Few labels carry the weight and popular ridicule that accompanies the “anti-science” label. Being “anti-science” is akin to pre-Enlightenment backwardness and indicates an individual should not be taken seriously by polite society.
Unfortunately, what it means to be “anti-science” has evolved, especially when discussing climate change. The Republican Party has been caricatured as “anti-science,” full of ignorant, Bible-thumping, climate change deniers.
Such a representation, although a convenient image easy to dismiss in debates, is woefully inaccurate. Most Republicans, especially elected leaders, recognize climate change is real. In fact, at the end of last month, all but one U.S. senator voted acknowledging the accepted fact. The dichotomy of “believers” versus “deniers” set up by cable news is not as prevalent in practice as those pushing the “anti-science” label would have Americans believe.
Politicians who oppose environmental regulations aimed at lowering carbon emissions (such as a carbon tax and EPA regulations) do not necessarily believe that climate change is not real or even that it is not a serious threat to our way of life. They simply disagree about how to approach the issue.
Some believe nothing should be done unless China and India take significant steps to reduce their emission, others support a more free-market approach to developing new, cleaner types of energy, still others support a carbon trading scheme. The views are diverse and many, but this does not make those that hold them “anti-science.”
However, there are some factions within American society that absolutely do deserve the “anti-science” label and accompanying shame, as evidenced by the recent measles outbreak and continued fight to ban genetically modified organisms.
Robert F. Kennedy and Jenny McCarthy helped to popularize the anti-vaccine movement and the (false) autism connection. As elites on the coasts bought the argument, children across the country were put at risk. California, one of 20 states which allows parents to opt out of vaccines for philosophical reasons, has below average immunization rates with NPR reporting that affluent coastal neighborhoods have some of the lowest vaccination rates in the country.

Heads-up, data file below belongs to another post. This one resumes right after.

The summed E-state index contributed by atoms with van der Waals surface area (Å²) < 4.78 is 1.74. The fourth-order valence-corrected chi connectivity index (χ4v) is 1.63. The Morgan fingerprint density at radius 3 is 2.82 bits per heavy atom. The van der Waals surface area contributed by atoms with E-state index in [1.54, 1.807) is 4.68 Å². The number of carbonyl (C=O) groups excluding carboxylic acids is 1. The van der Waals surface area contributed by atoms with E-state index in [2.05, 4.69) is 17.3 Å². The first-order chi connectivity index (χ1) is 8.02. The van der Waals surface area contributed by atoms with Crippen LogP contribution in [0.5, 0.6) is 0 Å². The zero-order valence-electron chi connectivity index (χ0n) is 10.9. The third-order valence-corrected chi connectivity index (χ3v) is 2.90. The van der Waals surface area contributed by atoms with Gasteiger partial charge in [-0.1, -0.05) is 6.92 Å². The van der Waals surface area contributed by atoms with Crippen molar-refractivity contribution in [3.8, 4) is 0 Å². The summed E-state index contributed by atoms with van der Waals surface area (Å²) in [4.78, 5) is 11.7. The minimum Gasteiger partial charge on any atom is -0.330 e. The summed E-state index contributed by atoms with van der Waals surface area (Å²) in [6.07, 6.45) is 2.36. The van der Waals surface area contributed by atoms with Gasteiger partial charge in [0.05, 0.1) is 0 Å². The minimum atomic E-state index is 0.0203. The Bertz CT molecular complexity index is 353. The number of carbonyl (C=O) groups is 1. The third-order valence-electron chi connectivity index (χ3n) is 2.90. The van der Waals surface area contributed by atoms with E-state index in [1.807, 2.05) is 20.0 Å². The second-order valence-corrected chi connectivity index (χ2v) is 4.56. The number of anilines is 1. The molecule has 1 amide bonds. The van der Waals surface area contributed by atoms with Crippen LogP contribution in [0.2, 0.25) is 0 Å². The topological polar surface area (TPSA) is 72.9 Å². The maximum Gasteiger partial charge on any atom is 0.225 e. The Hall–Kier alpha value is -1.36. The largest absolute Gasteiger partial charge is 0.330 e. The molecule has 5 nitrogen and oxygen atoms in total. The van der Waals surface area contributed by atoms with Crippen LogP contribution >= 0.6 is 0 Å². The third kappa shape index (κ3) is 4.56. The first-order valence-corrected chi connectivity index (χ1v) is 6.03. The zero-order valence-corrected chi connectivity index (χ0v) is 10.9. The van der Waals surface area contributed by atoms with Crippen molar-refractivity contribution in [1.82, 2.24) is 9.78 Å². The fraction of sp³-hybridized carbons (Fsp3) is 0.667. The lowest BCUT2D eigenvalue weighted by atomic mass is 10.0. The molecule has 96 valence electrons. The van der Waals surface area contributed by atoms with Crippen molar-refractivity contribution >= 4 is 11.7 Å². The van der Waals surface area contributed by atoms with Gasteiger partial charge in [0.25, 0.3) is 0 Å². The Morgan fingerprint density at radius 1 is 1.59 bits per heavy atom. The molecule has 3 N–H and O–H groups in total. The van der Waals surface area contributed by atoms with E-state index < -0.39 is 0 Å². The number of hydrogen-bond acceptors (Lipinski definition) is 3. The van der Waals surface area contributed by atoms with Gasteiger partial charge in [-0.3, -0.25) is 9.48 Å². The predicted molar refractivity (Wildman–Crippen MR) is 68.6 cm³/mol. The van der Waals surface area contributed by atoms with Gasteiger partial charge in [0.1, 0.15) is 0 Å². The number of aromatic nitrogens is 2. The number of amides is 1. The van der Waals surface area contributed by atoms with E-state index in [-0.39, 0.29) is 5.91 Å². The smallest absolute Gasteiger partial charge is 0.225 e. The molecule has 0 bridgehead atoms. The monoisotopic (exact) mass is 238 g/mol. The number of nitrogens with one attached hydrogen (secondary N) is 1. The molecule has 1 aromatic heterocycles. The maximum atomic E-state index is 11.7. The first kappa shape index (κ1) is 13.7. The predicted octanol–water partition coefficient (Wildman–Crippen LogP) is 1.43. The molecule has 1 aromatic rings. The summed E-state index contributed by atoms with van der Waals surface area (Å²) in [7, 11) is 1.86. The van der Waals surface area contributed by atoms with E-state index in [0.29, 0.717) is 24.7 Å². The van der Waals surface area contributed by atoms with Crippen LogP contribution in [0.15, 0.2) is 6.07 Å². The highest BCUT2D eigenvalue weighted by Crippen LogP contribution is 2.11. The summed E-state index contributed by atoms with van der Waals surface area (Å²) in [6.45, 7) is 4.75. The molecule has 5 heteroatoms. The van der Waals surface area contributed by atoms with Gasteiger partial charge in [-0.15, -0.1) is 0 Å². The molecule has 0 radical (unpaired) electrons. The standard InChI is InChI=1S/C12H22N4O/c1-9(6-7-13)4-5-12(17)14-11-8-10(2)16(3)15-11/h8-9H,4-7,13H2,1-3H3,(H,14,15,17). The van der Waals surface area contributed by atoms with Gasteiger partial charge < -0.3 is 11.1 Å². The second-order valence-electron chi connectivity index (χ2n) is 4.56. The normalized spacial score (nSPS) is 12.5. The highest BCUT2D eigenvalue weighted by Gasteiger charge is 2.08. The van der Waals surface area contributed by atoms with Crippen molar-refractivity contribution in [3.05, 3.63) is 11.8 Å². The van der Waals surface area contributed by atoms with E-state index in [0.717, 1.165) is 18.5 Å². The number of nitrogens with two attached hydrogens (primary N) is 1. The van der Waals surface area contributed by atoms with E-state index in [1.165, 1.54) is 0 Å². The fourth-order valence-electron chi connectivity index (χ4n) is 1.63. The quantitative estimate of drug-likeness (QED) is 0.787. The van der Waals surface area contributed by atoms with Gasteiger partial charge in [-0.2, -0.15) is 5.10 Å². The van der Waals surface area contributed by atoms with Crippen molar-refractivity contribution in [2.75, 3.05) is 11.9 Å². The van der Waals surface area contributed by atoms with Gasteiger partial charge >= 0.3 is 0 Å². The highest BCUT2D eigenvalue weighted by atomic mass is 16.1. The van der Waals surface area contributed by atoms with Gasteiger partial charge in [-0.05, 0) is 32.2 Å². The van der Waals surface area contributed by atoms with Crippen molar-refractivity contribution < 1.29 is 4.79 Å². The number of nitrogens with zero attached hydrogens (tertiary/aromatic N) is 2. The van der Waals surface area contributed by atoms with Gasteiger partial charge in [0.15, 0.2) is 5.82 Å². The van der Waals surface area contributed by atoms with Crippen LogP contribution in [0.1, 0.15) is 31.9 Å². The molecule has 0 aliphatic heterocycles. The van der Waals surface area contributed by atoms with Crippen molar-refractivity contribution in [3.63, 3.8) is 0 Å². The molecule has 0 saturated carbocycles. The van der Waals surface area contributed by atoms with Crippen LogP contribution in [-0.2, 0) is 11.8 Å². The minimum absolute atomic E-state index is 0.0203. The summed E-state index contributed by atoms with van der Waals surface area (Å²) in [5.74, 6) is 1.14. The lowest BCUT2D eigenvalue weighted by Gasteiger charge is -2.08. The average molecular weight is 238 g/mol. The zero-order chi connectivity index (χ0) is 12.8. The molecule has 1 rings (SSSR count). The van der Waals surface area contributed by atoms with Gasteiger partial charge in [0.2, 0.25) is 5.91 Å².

As The Atlantic pointed out last year, this has led to schools in Los Angeles having similar vaccination rates as those in the South Sudan.
Anti-GMO advocates have similarly caused a serious threat to global public health. The anti-GMO crowd’s anti-science crusade has done quantifiable damage to the developing world and hurt the fight against global hunger. Despite no reputable study finding any adverse health effects from GMO crops, influential groups such as the Sierra Club continue to fight their use.
One particularly devastating example of the consequences the anti-GMO crusade has wrought can be seen in India with the case of Golden Rice. The genetically modified strand of rice contains more Vitamin A than normal and has been ready for use since 2002. Were it planted and harvested, Golden Rice would significantly reduce occurrences of blindness, disabilities and deaths associated with Vitamin A deficiencies. However, environmental groups opposing GMOs have prevented its use, successfully lobbying against Golden Rice’s approval. A 2014 study published in Environment and Development Economics quantified the human cost of this delay, showing that over 71,000 children’s deaths per year could possibly have been prevented had anti-GMO organizations not delayed the introduction of Golden Rice.
While the GOP has been unfairly presented as the “anti-science” party for opposing certain environmental regulations, actual anti-science movements have resulted in tragedy and countless heartaches for families across the world. Anti-science f actions within the American political system, no matter how fringe or institutionalized, wield an undeniable influence as their ideas and actions have far-reaching consequences.
Being “anti-science” is a serious threat in the modern world and the label should not be applied frivolously or for political gain. After all, no party has a monopoly on stupidity.